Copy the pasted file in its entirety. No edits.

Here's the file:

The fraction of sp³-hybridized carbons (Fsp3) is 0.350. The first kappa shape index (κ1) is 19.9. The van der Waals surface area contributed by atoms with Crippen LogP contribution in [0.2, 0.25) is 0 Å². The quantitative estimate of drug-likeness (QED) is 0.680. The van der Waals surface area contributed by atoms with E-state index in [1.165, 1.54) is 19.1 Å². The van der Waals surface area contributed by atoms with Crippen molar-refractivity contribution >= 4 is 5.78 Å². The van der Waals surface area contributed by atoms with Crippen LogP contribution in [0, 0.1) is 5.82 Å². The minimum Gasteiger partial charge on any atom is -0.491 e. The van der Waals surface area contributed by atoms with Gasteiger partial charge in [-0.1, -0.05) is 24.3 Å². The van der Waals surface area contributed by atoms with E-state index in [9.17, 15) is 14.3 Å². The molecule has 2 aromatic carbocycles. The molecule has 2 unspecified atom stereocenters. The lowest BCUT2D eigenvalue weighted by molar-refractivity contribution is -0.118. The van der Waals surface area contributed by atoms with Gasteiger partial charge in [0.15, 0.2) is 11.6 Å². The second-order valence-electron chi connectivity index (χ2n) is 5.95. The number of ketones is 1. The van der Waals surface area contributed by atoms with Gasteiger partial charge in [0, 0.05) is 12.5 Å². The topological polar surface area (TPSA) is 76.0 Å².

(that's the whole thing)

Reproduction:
The fraction of sp³-hybridized carbons (Fsp3) is 0.350. The first kappa shape index (κ1) is 19.9. The van der Waals surface area contributed by atoms with Crippen LogP contribution in [0.2, 0.25) is 0 Å². The quantitative estimate of drug-likeness (QED) is 0.680. The van der Waals surface area contributed by atoms with E-state index in [1.165, 1.54) is 19.1 Å². The van der Waals surface area contributed by atoms with Crippen molar-refractivity contribution >= 4 is 5.78 Å². The van der Waals surface area contributed by atoms with Crippen LogP contribution in [0, 0.1) is 5.82 Å². The minimum Gasteiger partial charge on any atom is -0.491 e. The van der Waals surface area contributed by atoms with Gasteiger partial charge in [-0.1, -0.05) is 24.3 Å². The van der Waals surface area contributed by atoms with E-state index in [9.17, 15) is 14.3 Å². The molecule has 2 aromatic carbocycles. The molecule has 2 unspecified atom stereocenters. The lowest BCUT2D eigenvalue weighted by molar-refractivity contribution is -0.118. The van der Waals surface area contributed by atoms with Gasteiger partial charge in [0.15, 0.2) is 11.6 Å². The second-order valence-electron chi connectivity index (χ2n) is 5.95. The number of ketones is 1. The van der Waals surface area contributed by atoms with Gasteiger partial charge in [0, 0.05) is 12.5 Å². The topological polar surface area (TPSA) is 76.0 Å².